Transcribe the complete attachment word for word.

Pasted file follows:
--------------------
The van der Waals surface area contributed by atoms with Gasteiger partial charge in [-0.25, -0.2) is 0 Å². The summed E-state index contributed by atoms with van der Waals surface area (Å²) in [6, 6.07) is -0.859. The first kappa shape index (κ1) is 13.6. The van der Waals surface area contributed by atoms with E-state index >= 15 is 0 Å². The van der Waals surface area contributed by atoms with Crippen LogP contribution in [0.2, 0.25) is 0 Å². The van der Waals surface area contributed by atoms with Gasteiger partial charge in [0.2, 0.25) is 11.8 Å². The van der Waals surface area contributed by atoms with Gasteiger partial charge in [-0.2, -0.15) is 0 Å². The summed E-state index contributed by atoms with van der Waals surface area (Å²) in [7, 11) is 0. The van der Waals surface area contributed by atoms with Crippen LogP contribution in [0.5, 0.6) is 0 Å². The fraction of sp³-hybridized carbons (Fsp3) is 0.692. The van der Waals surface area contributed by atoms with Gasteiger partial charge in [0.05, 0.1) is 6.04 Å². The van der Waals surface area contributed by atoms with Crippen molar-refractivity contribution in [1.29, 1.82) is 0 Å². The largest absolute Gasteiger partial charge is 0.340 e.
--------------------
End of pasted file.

The van der Waals surface area contributed by atoms with Gasteiger partial charge in [-0.25, -0.2) is 0 Å². The summed E-state index contributed by atoms with van der Waals surface area (Å²) in [6, 6.07) is -0.859. The first kappa shape index (κ1) is 13.6. The van der Waals surface area contributed by atoms with E-state index >= 15 is 0 Å². The van der Waals surface area contributed by atoms with Crippen LogP contribution in [0.2, 0.25) is 0 Å². The van der Waals surface area contributed by atoms with Gasteiger partial charge in [0.2, 0.25) is 11.8 Å². The van der Waals surface area contributed by atoms with Gasteiger partial charge in [-0.2, -0.15) is 0 Å². The summed E-state index contributed by atoms with van der Waals surface area (Å²) in [7, 11) is 0. The van der Waals surface area contributed by atoms with Crippen LogP contribution in [0.5, 0.6) is 0 Å². The fraction of sp³-hybridized carbons (Fsp3) is 0.692. The van der Waals surface area contributed by atoms with Gasteiger partial charge in [0.05, 0.1) is 6.04 Å². The van der Waals surface area contributed by atoms with Crippen molar-refractivity contribution in [1.29, 1.82) is 0 Å². The largest absolute Gasteiger partial charge is 0.340 e.